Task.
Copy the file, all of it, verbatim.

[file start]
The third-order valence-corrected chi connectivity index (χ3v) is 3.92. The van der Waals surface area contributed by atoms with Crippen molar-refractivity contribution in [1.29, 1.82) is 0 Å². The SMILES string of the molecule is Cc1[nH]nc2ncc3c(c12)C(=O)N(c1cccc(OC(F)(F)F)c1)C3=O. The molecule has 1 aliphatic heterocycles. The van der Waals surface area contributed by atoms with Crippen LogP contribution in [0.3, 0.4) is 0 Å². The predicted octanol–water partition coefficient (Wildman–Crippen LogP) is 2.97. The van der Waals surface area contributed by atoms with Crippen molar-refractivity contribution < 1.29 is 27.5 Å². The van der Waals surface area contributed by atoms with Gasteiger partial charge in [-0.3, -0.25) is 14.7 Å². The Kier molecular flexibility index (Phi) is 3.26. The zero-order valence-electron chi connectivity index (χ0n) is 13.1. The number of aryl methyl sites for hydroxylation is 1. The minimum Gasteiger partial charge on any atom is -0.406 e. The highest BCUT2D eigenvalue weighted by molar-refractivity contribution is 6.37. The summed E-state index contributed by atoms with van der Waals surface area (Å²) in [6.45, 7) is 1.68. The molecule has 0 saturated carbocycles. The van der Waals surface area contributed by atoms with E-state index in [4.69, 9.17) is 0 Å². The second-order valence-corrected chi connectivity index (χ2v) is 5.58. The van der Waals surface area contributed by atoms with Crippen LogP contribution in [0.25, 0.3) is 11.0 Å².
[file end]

The third-order valence-corrected chi connectivity index (χ3v) is 3.92. The van der Waals surface area contributed by atoms with Crippen molar-refractivity contribution in [1.29, 1.82) is 0 Å². The SMILES string of the molecule is Cc1[nH]nc2ncc3c(c12)C(=O)N(c1cccc(OC(F)(F)F)c1)C3=O. The molecule has 1 aliphatic heterocycles. The van der Waals surface area contributed by atoms with Crippen LogP contribution in [0.3, 0.4) is 0 Å². The predicted octanol–water partition coefficient (Wildman–Crippen LogP) is 2.97. The van der Waals surface area contributed by atoms with Crippen molar-refractivity contribution < 1.29 is 27.5 Å². The van der Waals surface area contributed by atoms with Gasteiger partial charge in [-0.3, -0.25) is 14.7 Å². The Kier molecular flexibility index (Phi) is 3.26. The zero-order valence-electron chi connectivity index (χ0n) is 13.1. The number of aryl methyl sites for hydroxylation is 1. The minimum Gasteiger partial charge on any atom is -0.406 e. The highest BCUT2D eigenvalue weighted by molar-refractivity contribution is 6.37. The summed E-state index contributed by atoms with van der Waals surface area (Å²) in [6.45, 7) is 1.68. The molecule has 0 saturated carbocycles. The van der Waals surface area contributed by atoms with E-state index in [4.69, 9.17) is 0 Å². The second-order valence-corrected chi connectivity index (χ2v) is 5.58. The van der Waals surface area contributed by atoms with Crippen LogP contribution in [0.25, 0.3) is 11.0 Å².